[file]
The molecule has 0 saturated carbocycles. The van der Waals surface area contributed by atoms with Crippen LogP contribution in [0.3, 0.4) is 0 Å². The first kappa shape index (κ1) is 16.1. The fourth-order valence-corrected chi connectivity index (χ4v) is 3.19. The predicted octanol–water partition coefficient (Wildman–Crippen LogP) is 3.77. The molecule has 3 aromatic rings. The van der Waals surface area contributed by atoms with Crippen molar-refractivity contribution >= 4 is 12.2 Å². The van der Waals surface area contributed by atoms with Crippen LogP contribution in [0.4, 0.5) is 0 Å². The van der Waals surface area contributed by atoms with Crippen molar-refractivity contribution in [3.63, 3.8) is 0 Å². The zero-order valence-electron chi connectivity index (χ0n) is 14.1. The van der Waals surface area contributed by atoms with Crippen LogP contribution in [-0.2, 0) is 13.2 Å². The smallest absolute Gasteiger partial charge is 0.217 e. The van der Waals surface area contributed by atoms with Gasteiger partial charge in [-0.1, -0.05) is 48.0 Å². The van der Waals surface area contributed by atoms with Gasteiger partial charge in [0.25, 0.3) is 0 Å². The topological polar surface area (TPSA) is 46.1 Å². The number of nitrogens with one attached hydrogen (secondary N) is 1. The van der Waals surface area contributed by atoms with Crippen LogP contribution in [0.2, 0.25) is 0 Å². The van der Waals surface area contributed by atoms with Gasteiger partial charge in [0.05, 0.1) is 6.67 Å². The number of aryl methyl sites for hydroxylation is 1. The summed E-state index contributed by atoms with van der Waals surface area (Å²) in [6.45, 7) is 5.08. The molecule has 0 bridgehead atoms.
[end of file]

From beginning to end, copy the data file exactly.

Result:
The molecule has 0 saturated carbocycles. The van der Waals surface area contributed by atoms with Crippen LogP contribution in [0.3, 0.4) is 0 Å². The first kappa shape index (κ1) is 16.1. The fourth-order valence-corrected chi connectivity index (χ4v) is 3.19. The predicted octanol–water partition coefficient (Wildman–Crippen LogP) is 3.77. The molecule has 3 aromatic rings. The van der Waals surface area contributed by atoms with Crippen molar-refractivity contribution >= 4 is 12.2 Å². The van der Waals surface area contributed by atoms with Crippen LogP contribution in [0.4, 0.5) is 0 Å². The van der Waals surface area contributed by atoms with Crippen molar-refractivity contribution in [3.63, 3.8) is 0 Å². The zero-order valence-electron chi connectivity index (χ0n) is 14.1. The van der Waals surface area contributed by atoms with Crippen LogP contribution in [-0.2, 0) is 13.2 Å². The smallest absolute Gasteiger partial charge is 0.217 e. The van der Waals surface area contributed by atoms with Gasteiger partial charge in [-0.1, -0.05) is 48.0 Å². The van der Waals surface area contributed by atoms with Gasteiger partial charge in [0.25, 0.3) is 0 Å². The topological polar surface area (TPSA) is 46.1 Å². The number of nitrogens with one attached hydrogen (secondary N) is 1. The van der Waals surface area contributed by atoms with Crippen LogP contribution in [0.2, 0.25) is 0 Å². The van der Waals surface area contributed by atoms with Gasteiger partial charge in [0.05, 0.1) is 6.67 Å². The number of aryl methyl sites for hydroxylation is 1. The summed E-state index contributed by atoms with van der Waals surface area (Å²) in [6.45, 7) is 5.08. The molecule has 0 bridgehead atoms.